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June 07, 2011

  • News:  Tougher Rules For SK Card Issuers 

    During the 3rd quarter 2009, an increase in credit card spending indicated that South Korea's economy was recovering from its government's economic stimulus package, tax breaks for new car sales, and consumer price increases. It appears that South Korean cardholders continued to increase spending to the point that today the average household is overwhelmed with heavy credit card debt. Concerned over the continued increase in debt, the Financial Services Commission (FSC) announced that it will soon implement new rules that will slow down the growth of its nation's credit card debt and strengthen supervision of card issuers' assets and leverage ratios.

    The nation's top financial regulatory agency said that they intend to stop any further growth of South Koreans' household debt by adopting "appropriate growth rate." Part of the plan includes restrictions on the number of new credit cards lenders issue as well as the amount of credit extended to each individual. The FSC will also design rules related to credit card issuers' total assets and the amount of money allocated to marketing expenditures. Each card issuer will be required to create a plan with monthly and annual goals using these rules which will become a binding contract with the Commission.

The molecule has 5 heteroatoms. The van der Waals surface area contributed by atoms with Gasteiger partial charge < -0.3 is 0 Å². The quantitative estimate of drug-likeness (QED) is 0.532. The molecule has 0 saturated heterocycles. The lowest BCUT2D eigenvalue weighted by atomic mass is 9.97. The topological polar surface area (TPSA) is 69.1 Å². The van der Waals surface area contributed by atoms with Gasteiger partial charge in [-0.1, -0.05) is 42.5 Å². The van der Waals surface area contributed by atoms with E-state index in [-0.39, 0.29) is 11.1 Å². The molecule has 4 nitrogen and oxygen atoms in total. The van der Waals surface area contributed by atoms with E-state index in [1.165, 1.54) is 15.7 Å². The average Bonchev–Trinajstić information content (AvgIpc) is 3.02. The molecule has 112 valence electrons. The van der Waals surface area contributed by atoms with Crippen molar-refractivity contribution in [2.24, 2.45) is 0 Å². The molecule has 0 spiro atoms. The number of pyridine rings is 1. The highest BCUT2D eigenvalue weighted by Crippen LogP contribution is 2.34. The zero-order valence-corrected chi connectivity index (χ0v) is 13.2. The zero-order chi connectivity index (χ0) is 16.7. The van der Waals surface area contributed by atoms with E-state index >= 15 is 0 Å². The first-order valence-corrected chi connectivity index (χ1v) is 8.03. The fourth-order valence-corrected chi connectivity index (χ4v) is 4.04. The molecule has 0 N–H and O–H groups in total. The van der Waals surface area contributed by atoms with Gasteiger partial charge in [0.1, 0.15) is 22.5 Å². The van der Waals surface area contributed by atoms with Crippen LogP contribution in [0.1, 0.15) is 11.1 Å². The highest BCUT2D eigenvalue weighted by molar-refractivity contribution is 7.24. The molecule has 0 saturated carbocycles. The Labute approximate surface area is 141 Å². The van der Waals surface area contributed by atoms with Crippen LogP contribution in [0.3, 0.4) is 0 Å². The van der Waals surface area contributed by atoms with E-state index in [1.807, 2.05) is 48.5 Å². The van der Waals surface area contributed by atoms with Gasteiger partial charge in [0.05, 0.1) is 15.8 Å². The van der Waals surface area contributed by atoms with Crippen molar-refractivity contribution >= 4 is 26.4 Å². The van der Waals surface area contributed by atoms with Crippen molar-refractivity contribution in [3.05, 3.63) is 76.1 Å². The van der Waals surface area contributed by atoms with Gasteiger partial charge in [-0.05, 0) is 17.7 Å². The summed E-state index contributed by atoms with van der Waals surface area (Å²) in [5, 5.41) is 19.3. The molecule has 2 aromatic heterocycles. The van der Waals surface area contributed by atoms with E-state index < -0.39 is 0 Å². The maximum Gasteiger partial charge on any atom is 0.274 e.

One area that will be specifically targeted by the FSC relates to the current policy which allows financial institutions to utilize issued bonds for up to 10 times of the company's net equity. According to the Commission's statement, this figure is higher than the guidelines set down for other companies. Increased competition in the credit card market is said to have motivated card issuers to target individuals that may not be in a position to financially manages any added debt and pushing the nation's debt to unsafe levels. South Korea is the fourth largest economy in Asia and currently estimated to have the heaviest household debt among developing country.

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